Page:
Seminole Tribe In Drivers Seat After Judge Rejects Florida Appeal last reported on the legal battle between the state of Florida and Florida’s Seminole Indian Tribe concerning the Seminole gambling compact on Nov. 29, 2016. At that time, we noted that the Seminoles had agreed, in 2010, to a 20-year gaming compact with the State which covered their seven casinos.

The compact included an exclusivity clause over house-banked table games for five years. But two years into the agreement, Florida reneged on their promise and started allowing ‘designated player’ card games at pari-mutuel facilities. The ‘designated player’ was simply a cover name for house-banked table games. The Seminoles weren’t buying it and sued Florida for breach of contract.

This past November, after the national election, the suit was settled on behalf of the Seminoles by Federal Judge Robert Hinkle. In his decision, he ruled that Florida had violated the terms of their 20-year Seminole gambling compact. It was a major victory for the Tribe, giving them the house-banked games exclusivity for the entire duration of the original 20-year gaming compact.

The administration of Gov. Rick Scott issued an appeal asking Hinkle to reconsider his ruling. Just before Christmas Hinkle responded, but not how the Governor expected. In his two-page order, Hinkle denied the State’s request writing that “the original opinion correctly analyses the issues.” He referred to the ‘designated player’ games as an “egregious example of the cardrooms’ attempt to evade the prohibition on banked card games.” Hinkle’s ruling gives the Seminoles the authority to offer blackjack at its seven casinos through 2030. His ruling could also spur lawmakers into action on the slot machine referendum that was included on the November ballot. Voters approved the gaming machines in eight counties – Brevard, Palm Beach, Duval, Hamilton, Lee, Gadsden, St. Lucie and Washington.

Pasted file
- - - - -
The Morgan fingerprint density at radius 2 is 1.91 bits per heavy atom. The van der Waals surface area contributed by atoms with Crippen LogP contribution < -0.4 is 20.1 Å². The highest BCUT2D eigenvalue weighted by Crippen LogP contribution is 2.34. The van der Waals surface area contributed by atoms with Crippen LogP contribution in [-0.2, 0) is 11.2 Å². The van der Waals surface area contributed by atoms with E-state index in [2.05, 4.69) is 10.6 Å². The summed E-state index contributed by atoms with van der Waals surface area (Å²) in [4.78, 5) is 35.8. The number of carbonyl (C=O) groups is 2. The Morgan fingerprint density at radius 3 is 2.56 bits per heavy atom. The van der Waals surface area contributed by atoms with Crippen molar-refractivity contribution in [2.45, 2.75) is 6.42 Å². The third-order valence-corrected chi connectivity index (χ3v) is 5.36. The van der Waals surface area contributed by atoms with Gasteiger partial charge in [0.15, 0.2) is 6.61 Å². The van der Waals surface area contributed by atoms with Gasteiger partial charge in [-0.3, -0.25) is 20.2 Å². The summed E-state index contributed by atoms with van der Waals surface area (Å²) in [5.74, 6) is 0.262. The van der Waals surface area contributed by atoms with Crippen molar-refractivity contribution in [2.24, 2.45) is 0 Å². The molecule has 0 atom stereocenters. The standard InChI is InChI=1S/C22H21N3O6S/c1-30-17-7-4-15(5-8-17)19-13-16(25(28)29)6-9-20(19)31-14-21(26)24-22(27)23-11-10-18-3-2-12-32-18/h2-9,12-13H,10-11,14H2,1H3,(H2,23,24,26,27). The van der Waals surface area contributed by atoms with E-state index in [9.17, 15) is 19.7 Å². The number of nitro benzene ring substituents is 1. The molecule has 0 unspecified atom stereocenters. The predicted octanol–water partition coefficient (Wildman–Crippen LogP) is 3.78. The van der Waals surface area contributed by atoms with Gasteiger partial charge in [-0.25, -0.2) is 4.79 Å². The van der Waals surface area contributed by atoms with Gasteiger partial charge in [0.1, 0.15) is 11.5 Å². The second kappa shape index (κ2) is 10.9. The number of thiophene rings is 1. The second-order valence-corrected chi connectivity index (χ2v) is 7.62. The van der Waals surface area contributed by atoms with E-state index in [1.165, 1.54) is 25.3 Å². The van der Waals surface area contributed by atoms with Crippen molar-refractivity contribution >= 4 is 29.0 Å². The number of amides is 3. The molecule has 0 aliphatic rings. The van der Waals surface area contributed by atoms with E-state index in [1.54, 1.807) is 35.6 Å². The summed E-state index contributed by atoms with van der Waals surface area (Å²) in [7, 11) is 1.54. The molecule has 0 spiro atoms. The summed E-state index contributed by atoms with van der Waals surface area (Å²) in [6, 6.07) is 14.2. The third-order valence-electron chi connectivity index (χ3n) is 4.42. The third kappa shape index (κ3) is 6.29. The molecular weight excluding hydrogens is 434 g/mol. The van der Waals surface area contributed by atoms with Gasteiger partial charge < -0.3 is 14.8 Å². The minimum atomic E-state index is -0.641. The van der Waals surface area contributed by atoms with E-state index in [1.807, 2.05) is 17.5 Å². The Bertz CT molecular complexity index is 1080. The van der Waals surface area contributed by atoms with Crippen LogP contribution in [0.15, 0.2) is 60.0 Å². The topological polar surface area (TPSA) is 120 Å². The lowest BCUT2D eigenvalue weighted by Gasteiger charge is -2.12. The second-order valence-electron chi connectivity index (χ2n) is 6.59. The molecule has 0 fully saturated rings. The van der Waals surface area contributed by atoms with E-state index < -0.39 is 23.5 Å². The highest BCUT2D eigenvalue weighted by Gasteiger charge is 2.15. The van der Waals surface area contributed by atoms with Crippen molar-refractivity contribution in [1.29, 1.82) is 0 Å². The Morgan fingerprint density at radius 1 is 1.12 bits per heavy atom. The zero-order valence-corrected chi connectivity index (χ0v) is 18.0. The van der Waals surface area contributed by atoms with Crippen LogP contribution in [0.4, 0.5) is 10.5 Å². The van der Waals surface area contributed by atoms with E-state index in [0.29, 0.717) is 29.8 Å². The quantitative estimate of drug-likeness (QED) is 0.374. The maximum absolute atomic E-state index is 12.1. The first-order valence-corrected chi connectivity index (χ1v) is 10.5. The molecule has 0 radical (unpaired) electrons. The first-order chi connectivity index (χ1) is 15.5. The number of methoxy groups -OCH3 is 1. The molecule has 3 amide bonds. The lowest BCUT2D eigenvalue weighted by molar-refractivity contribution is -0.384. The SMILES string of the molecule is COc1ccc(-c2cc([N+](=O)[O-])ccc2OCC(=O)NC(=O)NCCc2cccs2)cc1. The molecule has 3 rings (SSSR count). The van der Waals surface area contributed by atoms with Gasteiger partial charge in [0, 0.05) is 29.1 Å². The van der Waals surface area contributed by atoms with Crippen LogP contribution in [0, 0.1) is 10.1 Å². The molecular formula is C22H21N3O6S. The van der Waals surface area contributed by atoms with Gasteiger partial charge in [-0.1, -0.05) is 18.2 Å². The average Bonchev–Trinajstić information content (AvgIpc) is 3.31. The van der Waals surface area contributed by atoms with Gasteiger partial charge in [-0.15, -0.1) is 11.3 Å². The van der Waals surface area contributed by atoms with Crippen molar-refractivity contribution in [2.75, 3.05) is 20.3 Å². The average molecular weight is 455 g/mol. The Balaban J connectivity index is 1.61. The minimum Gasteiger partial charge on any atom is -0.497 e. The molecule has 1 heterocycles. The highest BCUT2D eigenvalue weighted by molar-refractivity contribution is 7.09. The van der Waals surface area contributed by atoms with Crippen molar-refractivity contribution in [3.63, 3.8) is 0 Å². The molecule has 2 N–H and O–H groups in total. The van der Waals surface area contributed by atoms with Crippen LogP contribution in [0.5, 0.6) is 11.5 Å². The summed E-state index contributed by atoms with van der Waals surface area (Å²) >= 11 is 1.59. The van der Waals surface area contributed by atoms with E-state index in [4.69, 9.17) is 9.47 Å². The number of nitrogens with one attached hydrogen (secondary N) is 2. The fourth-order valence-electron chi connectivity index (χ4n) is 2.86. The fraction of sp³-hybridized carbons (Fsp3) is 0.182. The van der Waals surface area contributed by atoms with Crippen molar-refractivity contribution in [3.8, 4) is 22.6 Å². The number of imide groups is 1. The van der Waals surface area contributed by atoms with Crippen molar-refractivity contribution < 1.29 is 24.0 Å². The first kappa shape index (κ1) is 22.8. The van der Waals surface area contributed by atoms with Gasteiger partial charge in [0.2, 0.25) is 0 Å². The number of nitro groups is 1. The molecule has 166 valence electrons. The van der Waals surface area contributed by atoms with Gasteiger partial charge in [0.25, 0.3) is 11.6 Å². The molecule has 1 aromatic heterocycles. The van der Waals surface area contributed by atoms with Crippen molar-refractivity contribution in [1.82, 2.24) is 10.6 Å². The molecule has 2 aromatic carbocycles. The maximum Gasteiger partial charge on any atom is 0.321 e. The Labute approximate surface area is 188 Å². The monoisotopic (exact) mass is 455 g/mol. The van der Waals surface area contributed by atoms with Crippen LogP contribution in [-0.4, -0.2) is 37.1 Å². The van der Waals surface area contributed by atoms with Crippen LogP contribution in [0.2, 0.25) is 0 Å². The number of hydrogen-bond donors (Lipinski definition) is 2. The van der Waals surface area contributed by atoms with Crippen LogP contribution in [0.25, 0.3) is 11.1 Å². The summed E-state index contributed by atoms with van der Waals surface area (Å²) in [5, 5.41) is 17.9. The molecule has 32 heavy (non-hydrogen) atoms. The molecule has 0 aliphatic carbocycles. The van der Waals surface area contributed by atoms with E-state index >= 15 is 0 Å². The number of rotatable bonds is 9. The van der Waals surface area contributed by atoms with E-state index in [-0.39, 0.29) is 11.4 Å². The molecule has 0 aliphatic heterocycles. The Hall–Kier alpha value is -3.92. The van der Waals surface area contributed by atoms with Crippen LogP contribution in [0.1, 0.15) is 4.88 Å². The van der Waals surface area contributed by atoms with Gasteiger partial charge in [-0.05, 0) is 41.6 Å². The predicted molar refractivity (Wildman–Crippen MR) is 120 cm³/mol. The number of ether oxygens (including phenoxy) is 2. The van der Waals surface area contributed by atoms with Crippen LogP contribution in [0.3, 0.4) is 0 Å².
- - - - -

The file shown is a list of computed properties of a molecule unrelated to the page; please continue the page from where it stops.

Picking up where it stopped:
The state will undoubtedly try to renegotiate a new gambling compact with the Seminoles. A spokesman for the Tribe, Gary Bitner, said, “The Seminole Tribe is open to discussions and negotiations as part of its continuing desire to finalize a new gaming compact with the State of Florida. But the tribe prefers not to negotiate in the media.”

The Seminoles are definitely in the drivers’ seat now and whatever new deal emerges probably won’t compare to the guarantee of $3.1 billion the state would have received over seven years had the legislature not rejected a new compact this past spring.

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